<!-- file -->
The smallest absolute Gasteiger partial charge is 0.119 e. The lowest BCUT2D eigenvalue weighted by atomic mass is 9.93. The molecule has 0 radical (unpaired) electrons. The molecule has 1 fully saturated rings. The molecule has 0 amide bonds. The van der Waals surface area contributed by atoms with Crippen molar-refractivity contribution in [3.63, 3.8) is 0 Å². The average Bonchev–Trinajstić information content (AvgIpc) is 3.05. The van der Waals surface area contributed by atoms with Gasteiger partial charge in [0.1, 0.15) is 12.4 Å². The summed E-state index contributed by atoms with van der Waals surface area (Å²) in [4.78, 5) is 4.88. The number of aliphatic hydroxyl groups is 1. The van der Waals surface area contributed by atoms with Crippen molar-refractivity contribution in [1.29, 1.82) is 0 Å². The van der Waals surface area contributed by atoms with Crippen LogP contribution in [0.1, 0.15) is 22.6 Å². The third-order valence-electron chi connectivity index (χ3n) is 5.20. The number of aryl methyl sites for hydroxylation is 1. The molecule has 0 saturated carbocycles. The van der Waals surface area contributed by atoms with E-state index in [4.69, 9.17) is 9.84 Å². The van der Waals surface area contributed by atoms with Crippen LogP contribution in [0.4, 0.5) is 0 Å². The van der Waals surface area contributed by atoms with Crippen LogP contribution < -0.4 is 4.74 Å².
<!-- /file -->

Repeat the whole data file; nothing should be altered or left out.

The smallest absolute Gasteiger partial charge is 0.119 e. The lowest BCUT2D eigenvalue weighted by atomic mass is 9.93. The molecule has 0 radical (unpaired) electrons. The molecule has 1 fully saturated rings. The molecule has 0 amide bonds. The van der Waals surface area contributed by atoms with Crippen molar-refractivity contribution in [3.63, 3.8) is 0 Å². The average Bonchev–Trinajstić information content (AvgIpc) is 3.05. The van der Waals surface area contributed by atoms with Gasteiger partial charge in [0.1, 0.15) is 12.4 Å². The summed E-state index contributed by atoms with van der Waals surface area (Å²) in [4.78, 5) is 4.88. The number of aliphatic hydroxyl groups is 1. The van der Waals surface area contributed by atoms with Crippen molar-refractivity contribution in [1.29, 1.82) is 0 Å². The van der Waals surface area contributed by atoms with Crippen LogP contribution in [0.1, 0.15) is 22.6 Å². The third-order valence-electron chi connectivity index (χ3n) is 5.20. The number of aryl methyl sites for hydroxylation is 1. The molecule has 0 saturated carbocycles. The van der Waals surface area contributed by atoms with E-state index in [4.69, 9.17) is 9.84 Å². The van der Waals surface area contributed by atoms with Crippen LogP contribution in [0.4, 0.5) is 0 Å². The van der Waals surface area contributed by atoms with Crippen LogP contribution < -0.4 is 4.74 Å².